Los Angeles Music Review: MAHLER’S SONG OF THE EARTH (LA Phil)

by Tony Frankel on April 6, 2018

in Music,Theater-Los Angeles

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FANTASIA 2018

Coming in at a clean 68 minutes, LA Phil’s production of Gustav Mahler’s Das Lied von der Erde (Song of the Earth) was short and sweet with plenty of meat. But through Saturday night, you get far more than just an orchestral rendering, which was also a mournful offering from conductor Gutavo Dudamel to his trusted counselor José Antonio Abreu, the recently deceased founder of Venezuela’s El Sistema.

For this terrific evening — a dual creation of our orchestra’s resident director Yuval Sharon and the Chilean multidisciplinary collective TEATROCINEMA (supported by The Ford Theatres’ Artistic Director Olga Garay-English) — we got a cinematic exploration not unlike Walt Disney’s groundbreaking animation classical music phantasmagoria, Fantasia (1940).

The soloists — tenor Russell Thomas (who made his Chicago Lyric debut this year in Norma) and mezzo-soprano Tamara Mumford (Beethoven’s Missa Solemnis and Mahler’s Third at Disney Hall) — were situated behind, and seen through, Disney Hall’s movie screen; situated on moving sets (with the aid of stagehands and movement artists), they were incorporated with the multi-media.

They became characters in Sharon’s notion of a kind of love story that was extraordinary to watch, but rather difficult to discern in regards to storytelling, which is why the music and images soar, but together they don’t create a sense of catharsis. (It should be noted that the show is staged for proscenium, so from my vantage point on the side above the stage, the images didn’t always sync with the singers, which makes me think that this work was created with many different orchestras in mind, as most venues don’t have Disney Hall’s in-the-round seating.)

The vocalists were a bit swallowed up by the proceedings, and there were times I was forced to close my eyes so I could concentrate on Dudamel’s astoundingly beautiful, transparent, and glorious interpretation. He stopped to smell the roses and found those lovely exchanges of melody. Tempo is something he creates with other ways besides speed; he adjusted a little here and modified a little there, which is why the normal running time had a sense of urgency.

To wit, in the final section “Der Abschied” (“The Farewell”) — which can be lugubriously slow — Dudamel gave us the feeling of life. He’s a genius at finding those treasures along the way; and in a work like this, one which is sectional, there’s no chance for weakness. We also got astounding sonority from the low reeds, harps, horns and trombones. (Given that sometimes the music of your mind is more powerful than the image, don’t hesitate to see Sunday afternoon’s performance, which is music only.)

As for the globally in-demand TEATROCINEMA, this is the most advanced production I have seen of their work — and the storyboarding is phenomenal. And because of the dreamlike quality, a stiff martini or a few puffs beforehand would not be a bad idea before entering this fun house. The adorable creatures and fanciful landscapes include blood-red rain, a toy soldier, a giant piano, an Alice in Wonderland-like wine glass, a ship with Mahler himself as the figurehead, and even Mr. Thomas flying through a jungle.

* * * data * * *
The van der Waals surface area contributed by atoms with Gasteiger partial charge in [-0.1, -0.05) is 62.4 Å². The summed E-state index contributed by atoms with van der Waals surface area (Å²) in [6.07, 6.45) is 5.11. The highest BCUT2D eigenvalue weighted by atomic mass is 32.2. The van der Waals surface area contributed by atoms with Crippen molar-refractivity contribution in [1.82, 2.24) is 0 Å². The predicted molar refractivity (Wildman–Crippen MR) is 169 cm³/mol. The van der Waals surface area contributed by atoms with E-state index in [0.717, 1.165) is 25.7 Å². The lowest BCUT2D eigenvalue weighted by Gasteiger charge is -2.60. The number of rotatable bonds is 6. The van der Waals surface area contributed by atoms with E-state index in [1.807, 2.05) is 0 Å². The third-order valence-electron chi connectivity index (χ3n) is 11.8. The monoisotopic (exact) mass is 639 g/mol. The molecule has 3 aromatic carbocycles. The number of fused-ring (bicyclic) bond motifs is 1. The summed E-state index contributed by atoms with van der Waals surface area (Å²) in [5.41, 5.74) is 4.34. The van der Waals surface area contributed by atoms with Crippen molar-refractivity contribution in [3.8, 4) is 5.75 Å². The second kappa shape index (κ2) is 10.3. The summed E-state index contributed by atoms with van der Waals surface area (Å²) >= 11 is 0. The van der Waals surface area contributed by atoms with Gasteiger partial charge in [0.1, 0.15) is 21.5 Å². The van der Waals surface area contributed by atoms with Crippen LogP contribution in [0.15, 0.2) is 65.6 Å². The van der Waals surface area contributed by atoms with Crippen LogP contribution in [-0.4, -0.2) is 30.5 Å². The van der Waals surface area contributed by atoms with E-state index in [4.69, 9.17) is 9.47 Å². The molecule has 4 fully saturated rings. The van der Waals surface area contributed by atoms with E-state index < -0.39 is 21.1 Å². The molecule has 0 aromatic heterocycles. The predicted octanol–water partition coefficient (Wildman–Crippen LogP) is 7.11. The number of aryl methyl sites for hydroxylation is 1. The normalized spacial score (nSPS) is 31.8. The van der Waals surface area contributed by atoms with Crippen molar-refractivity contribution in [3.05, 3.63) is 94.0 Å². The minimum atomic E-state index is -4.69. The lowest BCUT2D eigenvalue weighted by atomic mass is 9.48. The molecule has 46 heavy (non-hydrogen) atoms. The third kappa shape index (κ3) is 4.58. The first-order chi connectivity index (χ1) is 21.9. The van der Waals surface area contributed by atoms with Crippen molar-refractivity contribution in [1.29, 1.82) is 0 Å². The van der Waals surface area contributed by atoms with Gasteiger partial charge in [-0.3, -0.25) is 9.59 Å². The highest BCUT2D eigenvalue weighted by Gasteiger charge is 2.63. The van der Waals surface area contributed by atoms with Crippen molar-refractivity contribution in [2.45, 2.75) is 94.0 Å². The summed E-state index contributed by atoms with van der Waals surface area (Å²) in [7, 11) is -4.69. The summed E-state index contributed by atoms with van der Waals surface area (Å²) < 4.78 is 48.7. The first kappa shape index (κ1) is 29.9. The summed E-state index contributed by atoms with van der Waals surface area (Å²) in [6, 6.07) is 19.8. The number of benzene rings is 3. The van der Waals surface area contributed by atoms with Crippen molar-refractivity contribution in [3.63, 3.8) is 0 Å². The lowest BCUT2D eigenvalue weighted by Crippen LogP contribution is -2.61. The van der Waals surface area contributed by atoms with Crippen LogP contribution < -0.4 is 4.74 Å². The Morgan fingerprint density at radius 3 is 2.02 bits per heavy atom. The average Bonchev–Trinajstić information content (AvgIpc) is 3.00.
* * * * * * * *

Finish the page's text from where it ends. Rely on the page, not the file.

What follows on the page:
With whimsy, extravagance, and full-on fantasy, the dazzling, Wagnerian moving images served to elucidate the poetry that inspired the 1908 symphonic cohesive song cycle. Early in 1907, Mahler was given a newly published verse collection of German translations from the Chinese, Hans Bethge’s Die chinesische Flöte (The Chinese Flute).

Mahler, distracted and overworked, set the book aside. Late that summer, when he came across the gift again, he was worse than overworked. In July, his daughter, Maria, four-and-a-half, died of scarlet fever and diphtheria, and he had learned himself that he suffered from a severe heart condition (which ended his life three years later). Work pulled him out of despondency, and these melancholy verses spoke to Mahler with singular urgency.

I have a minor objection to the casting: Thomas, who will be appearing in LA Opera’s production of Mozart’s La Clemenza di Tito next year, was a bit inconsistent in the volume department (which may be due to the amount of stage business he had to do), but he wasn’t a star vocalist here. And while Mumford had strength to spare, she didn’t break your heart in the final moments (I couldn’t help but imagine Stephanie Blythe, the earth-mother voice of earth-mother voices, in this context). Still, Mumford definitely carried the emotional focus of the piece.

Many say that Mahler is an acquired taste, but Das Lied von der Erde is just at the absolute end of emotional and intellectual capacity for expressing the inexpressible, and Dudamel plumbs Mahler’s poetic melancholy and world-weariness while uplifting our spirits. Good for Gustav and Gustavo.

photos by Craig Mathew / Mathew Imaging

Los Angeles Philharmonic
Gustavo Dudamel, conductor
Gustav MAHLER:
Das Lied von der Erde (Song of the Earth)
Walt Disney Concert Hall
ends on April 8, 2018
for tickets, call 323.850.2000 or visit LA Phil

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